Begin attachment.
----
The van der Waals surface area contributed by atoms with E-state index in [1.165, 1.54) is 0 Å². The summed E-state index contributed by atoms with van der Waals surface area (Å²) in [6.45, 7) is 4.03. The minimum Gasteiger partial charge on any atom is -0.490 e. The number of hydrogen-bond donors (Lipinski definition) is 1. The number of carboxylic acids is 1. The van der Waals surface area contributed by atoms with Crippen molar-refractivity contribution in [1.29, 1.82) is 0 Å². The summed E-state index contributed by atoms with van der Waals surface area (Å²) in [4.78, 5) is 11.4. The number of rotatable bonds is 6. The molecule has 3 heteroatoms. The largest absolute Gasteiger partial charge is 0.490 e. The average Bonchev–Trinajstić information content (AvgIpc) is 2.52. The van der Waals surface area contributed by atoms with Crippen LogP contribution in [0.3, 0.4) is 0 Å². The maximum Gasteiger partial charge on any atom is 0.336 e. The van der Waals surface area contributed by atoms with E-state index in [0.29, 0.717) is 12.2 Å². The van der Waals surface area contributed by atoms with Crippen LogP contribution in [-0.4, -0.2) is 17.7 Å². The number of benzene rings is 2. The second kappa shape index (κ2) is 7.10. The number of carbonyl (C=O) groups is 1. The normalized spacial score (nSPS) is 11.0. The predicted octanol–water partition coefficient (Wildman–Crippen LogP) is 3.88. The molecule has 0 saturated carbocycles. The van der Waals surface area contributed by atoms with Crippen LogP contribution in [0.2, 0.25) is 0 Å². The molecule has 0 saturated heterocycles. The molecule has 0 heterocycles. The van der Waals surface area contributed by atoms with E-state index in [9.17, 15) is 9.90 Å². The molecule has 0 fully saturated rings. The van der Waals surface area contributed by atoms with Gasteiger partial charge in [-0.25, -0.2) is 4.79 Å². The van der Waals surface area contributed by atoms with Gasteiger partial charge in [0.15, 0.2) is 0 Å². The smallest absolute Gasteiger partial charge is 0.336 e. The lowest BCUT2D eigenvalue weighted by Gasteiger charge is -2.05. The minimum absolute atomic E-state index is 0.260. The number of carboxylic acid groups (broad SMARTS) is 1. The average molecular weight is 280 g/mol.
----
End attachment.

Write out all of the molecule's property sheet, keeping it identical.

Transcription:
The van der Waals surface area contributed by atoms with E-state index in [1.165, 1.54) is 0 Å². The summed E-state index contributed by atoms with van der Waals surface area (Å²) in [6.45, 7) is 4.03. The minimum Gasteiger partial charge on any atom is -0.490 e. The number of hydrogen-bond donors (Lipinski definition) is 1. The number of carboxylic acids is 1. The van der Waals surface area contributed by atoms with Crippen molar-refractivity contribution in [1.29, 1.82) is 0 Å². The summed E-state index contributed by atoms with van der Waals surface area (Å²) in [4.78, 5) is 11.4. The number of rotatable bonds is 6. The molecule has 3 heteroatoms. The largest absolute Gasteiger partial charge is 0.490 e. The average Bonchev–Trinajstić information content (AvgIpc) is 2.52. The van der Waals surface area contributed by atoms with Crippen LogP contribution in [0.3, 0.4) is 0 Å². The maximum Gasteiger partial charge on any atom is 0.336 e. The van der Waals surface area contributed by atoms with E-state index in [0.29, 0.717) is 12.2 Å². The van der Waals surface area contributed by atoms with Crippen LogP contribution in [-0.4, -0.2) is 17.7 Å². The number of benzene rings is 2. The second kappa shape index (κ2) is 7.10. The number of carbonyl (C=O) groups is 1. The normalized spacial score (nSPS) is 11.0. The predicted octanol–water partition coefficient (Wildman–Crippen LogP) is 3.88. The molecule has 0 saturated carbocycles. The van der Waals surface area contributed by atoms with Crippen LogP contribution in [0.2, 0.25) is 0 Å². The molecule has 0 saturated heterocycles. The molecule has 0 heterocycles. The van der Waals surface area contributed by atoms with E-state index in [9.17, 15) is 9.90 Å². The molecule has 0 fully saturated rings. The van der Waals surface area contributed by atoms with Gasteiger partial charge in [-0.25, -0.2) is 4.79 Å². The van der Waals surface area contributed by atoms with Gasteiger partial charge in [0.15, 0.2) is 0 Å². The smallest absolute Gasteiger partial charge is 0.336 e. The lowest BCUT2D eigenvalue weighted by Gasteiger charge is -2.05. The minimum absolute atomic E-state index is 0.260. The number of carboxylic acid groups (broad SMARTS) is 1. The average molecular weight is 280 g/mol.